How divorced dads can stay close to their kids

Being divorced doesn’t mean you’ve divorced your children. Of course, you know that, but some dads seem to forget.

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  • Being divorced doesn’t mean you’ve divorced your children. Of course, you know that, but some dads seem to forget. Perhaps, more accurately, they simply give up because it’s difficult to stay close to their kids, especially when they live far away and are not the custodial parent.

  • Reasons why some dads give up

  • Your ex-spouse makes it difficult for you to see the children, or even to communicate with them.

  • You think about your kids, but you are so busy trying to make your own life happen that you don’t follow through with a call to them.

  • You don’t realize how much you mean to them. Kids have a hard time letting parents know how much they care, but that should never leave you discouraged. Deep inside they are yearning to hear from you, to be with you.

  • Plain and simple, kids want to have a loving relationship with both parents. You can’t leave it up to them to make it happen, even if they’re teens or older. It’s your job, not theirs. For the most part, they don’t know how to make it happen. A young adult child of divorce said, “I call my dad, but he doesn’t pick up. I hate it when it goes into message mode. To me, that says he doesn’t care.” That’s probably not true, but it seems that way to her. Pick up the phone. If you can’t, be sure to call back. Be proactive with your child and keep in touch. Most times, all they need is a listening ear from a dad who loves them.

  • A few suggestions to help you have a close relationship with your children

  • Call them regularly

  • Once a month is not sufficient. At least once a week is good. If they don’t answer, leave a message. Always leave a message. Don’t assume they’ll see your number and call back. After you leave a message, if they have their own cell phone, text them saying you left a message and want them to call you back. Kids always read their text messages, which brings us to this next point.

  • Text them with a short message

  • Sometimes, all you need to say is, “I’m thinking about you. I love you.” Or, “I miss you!”, “How did it go with your math test (or your game) today?” You’ll never know about a math test or a game unless you’ve been talking with him or her regularly. They need to know you care.

  • Validate their feelings

  • What if they failed the math test? Validate them with a comment like, “That’s tough to fail a test. I know. I’ve failed a test, too.” That’s being honest. They’ll love that you understand. Then, you can say, “What do you think you could do next time?” Give them respect and the confidence that they can figure it out.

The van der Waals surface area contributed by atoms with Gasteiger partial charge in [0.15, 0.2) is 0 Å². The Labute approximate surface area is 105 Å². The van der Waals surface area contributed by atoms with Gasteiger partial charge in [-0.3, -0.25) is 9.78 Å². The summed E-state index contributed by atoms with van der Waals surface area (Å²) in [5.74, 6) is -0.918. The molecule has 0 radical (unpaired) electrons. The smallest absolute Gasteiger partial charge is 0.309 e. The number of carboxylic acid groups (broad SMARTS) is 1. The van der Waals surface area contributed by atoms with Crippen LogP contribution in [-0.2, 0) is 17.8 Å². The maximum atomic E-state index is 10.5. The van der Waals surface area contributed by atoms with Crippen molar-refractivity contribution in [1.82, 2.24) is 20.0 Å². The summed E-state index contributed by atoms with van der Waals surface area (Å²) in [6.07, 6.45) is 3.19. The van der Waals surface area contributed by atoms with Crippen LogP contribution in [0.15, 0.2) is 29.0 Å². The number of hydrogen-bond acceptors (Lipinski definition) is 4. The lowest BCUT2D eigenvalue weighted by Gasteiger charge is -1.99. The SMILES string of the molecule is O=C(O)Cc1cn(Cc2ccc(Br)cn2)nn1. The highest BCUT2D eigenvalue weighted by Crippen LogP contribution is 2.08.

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  • Make plans to be with them,

  • then follow through on the plans. Communicate the plans with their mother, showing courtesy to her, even if she is less respectful in return. If you keep up the courtesy it's more likely she will do the same for you, eventually. Make sure you communicate the plans clearly to your children.

  • Be with them as often as you can,

  • or at least as often as the visitation rights allow. They need to know they can depend on you being there for them. These visits will mean far more to them than you can imagine. Don’t disappoint them. If you’ve kept in touch through calls and texts, they are more likely to look forward to being with you. Your relationship will already be well-established.

  • Be calm

  • Sometimes a dad’s voice can become accelerated and loud without his noticing. The child will notice and think you are yelling at him or her. Be aware and don’t yell. That will put a barrier between you and your child. Nobody wants to be with a yelling parent. Be kind and respectful, even when you need to be firm. They’ll appreciate it.

  • Send gifts for their birthday and Christmas

  • Being remembered, even if it’s a card with some money, says you are thinking of them. Gift remembrances are just another way of saying “I love you.”

  • Always show respect to their mother

  • That will be significantly important in the respect they will feel for you. You can show respect without being run over and treated poorly. Be kind, yet strong, as you work with their mother on their behalf.

  • When your children’s mother makes it difficult for you to stay in touch with them, don’t give up. Don’t be like the mutt that whimpered off into the sunset with his tail between his legs. When it comes to your children, stand up, be respectful, and be determined. Find a way to let them know how important they are to you. When they know this, they will gradually gravitate to you, even if it takes a few years to happen. It will be well worth it.

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Gary Lundberg is a licensed marriage and family therapist. Joy is a writer. Together they author books on relationships.

Website: http://garyjoylundberg.com

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